“Our customisation of deck hardware included the styling of the 21m Rondal boom, the through-deck fittings for jib sheets, the bollards and other elements,” says Gino. “Removable gate-shaped grabrails were fitted on deck sections from the transom to the guest cockpit for the safety of crew and guests: when the gates are fitted, there are never more than two steps without a grabrail – a useful feature aboard a large yacht where walking distances, when heeled, are a consideration.”

Image courtesy of Carlo Borlenghi.

The owner’s decorator, May Vervoordt, chose the materials used in the interior styling. The interior is centred around the raised-deckhouse saloon, finished in a contemporary mix of contrasting woods, pale upholstery and dashes of muted blue and terracotta for sofa and cushions.

There’s a work area in one corner, as well as concealed wine cooler, coffee machine, fridge and ice machine, which are ready when needed and invisible when not.

Down the steps forward and to starboard is the owner’s domain. First comes a more private lounge or TV room, then a dressing room and finally, filling the whole beam of the boat forward, the owner’s cabin. I

“The cabin was a design challenge as it lies beneath the tender bay and required careful study of volumes,” says Gino. “The ceiling balances the tender bay’s central dip with two higher domes at the side passages giving an excellent sense of the impressive width of the cabin.”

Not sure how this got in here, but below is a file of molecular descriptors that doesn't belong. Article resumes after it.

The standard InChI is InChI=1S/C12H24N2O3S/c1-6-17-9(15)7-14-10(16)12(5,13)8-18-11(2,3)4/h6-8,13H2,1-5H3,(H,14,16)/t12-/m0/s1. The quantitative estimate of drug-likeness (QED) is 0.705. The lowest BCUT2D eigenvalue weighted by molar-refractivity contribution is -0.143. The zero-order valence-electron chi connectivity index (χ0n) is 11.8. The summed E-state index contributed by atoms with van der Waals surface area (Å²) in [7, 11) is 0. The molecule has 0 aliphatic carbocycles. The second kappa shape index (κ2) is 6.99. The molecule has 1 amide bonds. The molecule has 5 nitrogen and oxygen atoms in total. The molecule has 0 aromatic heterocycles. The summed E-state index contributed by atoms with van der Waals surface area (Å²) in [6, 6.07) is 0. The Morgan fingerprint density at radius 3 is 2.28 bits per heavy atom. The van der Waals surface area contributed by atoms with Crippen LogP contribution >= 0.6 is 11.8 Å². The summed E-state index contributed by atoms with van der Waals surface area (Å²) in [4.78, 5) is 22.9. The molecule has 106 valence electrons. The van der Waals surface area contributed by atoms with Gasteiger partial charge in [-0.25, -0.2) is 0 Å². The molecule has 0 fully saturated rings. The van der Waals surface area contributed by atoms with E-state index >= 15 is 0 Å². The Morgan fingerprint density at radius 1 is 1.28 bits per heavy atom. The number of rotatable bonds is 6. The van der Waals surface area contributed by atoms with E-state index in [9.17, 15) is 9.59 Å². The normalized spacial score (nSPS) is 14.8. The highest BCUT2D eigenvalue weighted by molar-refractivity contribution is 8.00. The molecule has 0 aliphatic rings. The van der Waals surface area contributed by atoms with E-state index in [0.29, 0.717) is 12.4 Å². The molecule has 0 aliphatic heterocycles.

Image courtesy of Nico Martinez for Studio Borlenghi.

There is also a VIP cabin forward, accessed via stairs on the port side of the great keel trunk which bisects this section of the boat. Two further guest cabins with an additional Pullman are reached down an aft stairway and all can be arranged as twins or doubles, thanks to some smart sliding joinery. The aft guest lobby here also contains vertical wine coolers and a guest day head.

The crew area fills the boat’s aft section and has a dedicated companionway to the aft deck. This space is dominated by the galley to starboard and the mess to port.

“Elegant and refined materials gently blend with the natural light to create a truly cosy environment,” says Pedol. “In the crew area, white lacquered surfaces are predominant, with a light use of mahogany to enrich and warm up areas such as the pantry countertops.”

Nilaya is just starting out in its career as bluewater cruiser, but is likely to appear at St Barths Bucket in March 2024.

Image courtesy of Giuliano Sargentini.

Main image courtesy of Carlo Borlenghi.

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This article was written and/or edited by the UK-based MIN team.